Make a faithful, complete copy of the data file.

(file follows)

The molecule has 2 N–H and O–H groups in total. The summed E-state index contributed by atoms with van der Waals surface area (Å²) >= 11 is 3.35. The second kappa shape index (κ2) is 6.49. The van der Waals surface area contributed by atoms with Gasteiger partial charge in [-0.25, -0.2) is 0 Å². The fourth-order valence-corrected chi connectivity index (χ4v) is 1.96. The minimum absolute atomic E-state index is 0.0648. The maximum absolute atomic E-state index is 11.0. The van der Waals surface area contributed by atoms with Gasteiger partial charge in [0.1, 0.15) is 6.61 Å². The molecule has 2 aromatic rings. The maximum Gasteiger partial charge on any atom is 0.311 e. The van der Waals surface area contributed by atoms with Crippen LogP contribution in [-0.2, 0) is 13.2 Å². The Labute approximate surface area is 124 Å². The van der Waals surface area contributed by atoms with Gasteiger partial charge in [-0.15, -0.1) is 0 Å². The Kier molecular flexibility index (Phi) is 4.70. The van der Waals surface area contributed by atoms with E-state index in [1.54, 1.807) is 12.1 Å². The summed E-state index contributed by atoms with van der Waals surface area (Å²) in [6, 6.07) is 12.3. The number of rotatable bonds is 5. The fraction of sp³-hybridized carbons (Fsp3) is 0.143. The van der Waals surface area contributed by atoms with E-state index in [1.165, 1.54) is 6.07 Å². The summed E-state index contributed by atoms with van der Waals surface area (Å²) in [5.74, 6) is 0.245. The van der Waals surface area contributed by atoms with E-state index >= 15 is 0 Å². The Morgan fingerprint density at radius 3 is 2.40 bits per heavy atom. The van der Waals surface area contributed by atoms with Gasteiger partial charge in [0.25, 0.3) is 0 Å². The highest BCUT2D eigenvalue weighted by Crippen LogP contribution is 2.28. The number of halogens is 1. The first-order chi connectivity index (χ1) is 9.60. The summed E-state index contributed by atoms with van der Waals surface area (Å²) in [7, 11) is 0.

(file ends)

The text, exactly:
The molecule has 2 N–H and O–H groups in total. The summed E-state index contributed by atoms with van der Waals surface area (Å²) >= 11 is 3.35. The second kappa shape index (κ2) is 6.49. The van der Waals surface area contributed by atoms with Gasteiger partial charge in [-0.25, -0.2) is 0 Å². The fourth-order valence-corrected chi connectivity index (χ4v) is 1.96. The minimum absolute atomic E-state index is 0.0648. The maximum absolute atomic E-state index is 11.0. The van der Waals surface area contributed by atoms with Gasteiger partial charge in [0.1, 0.15) is 6.61 Å². The molecule has 2 aromatic rings. The maximum Gasteiger partial charge on any atom is 0.311 e. The van der Waals surface area contributed by atoms with Crippen LogP contribution in [-0.2, 0) is 13.2 Å². The Labute approximate surface area is 124 Å². The van der Waals surface area contributed by atoms with Gasteiger partial charge in [-0.15, -0.1) is 0 Å². The Kier molecular flexibility index (Phi) is 4.70. The van der Waals surface area contributed by atoms with E-state index in [1.54, 1.807) is 12.1 Å². The summed E-state index contributed by atoms with van der Waals surface area (Å²) in [6, 6.07) is 12.3. The number of rotatable bonds is 5. The fraction of sp³-hybridized carbons (Fsp3) is 0.143. The van der Waals surface area contributed by atoms with E-state index in [1.165, 1.54) is 6.07 Å². The summed E-state index contributed by atoms with van der Waals surface area (Å²) in [5.74, 6) is 0.245. The van der Waals surface area contributed by atoms with E-state index >= 15 is 0 Å². The Morgan fingerprint density at radius 3 is 2.40 bits per heavy atom. The van der Waals surface area contributed by atoms with Gasteiger partial charge in [0.25, 0.3) is 0 Å². The highest BCUT2D eigenvalue weighted by Crippen LogP contribution is 2.28. The number of halogens is 1. The first-order chi connectivity index (χ1) is 9.60. The summed E-state index contributed by atoms with van der Waals surface area (Å²) in [7, 11) is 0.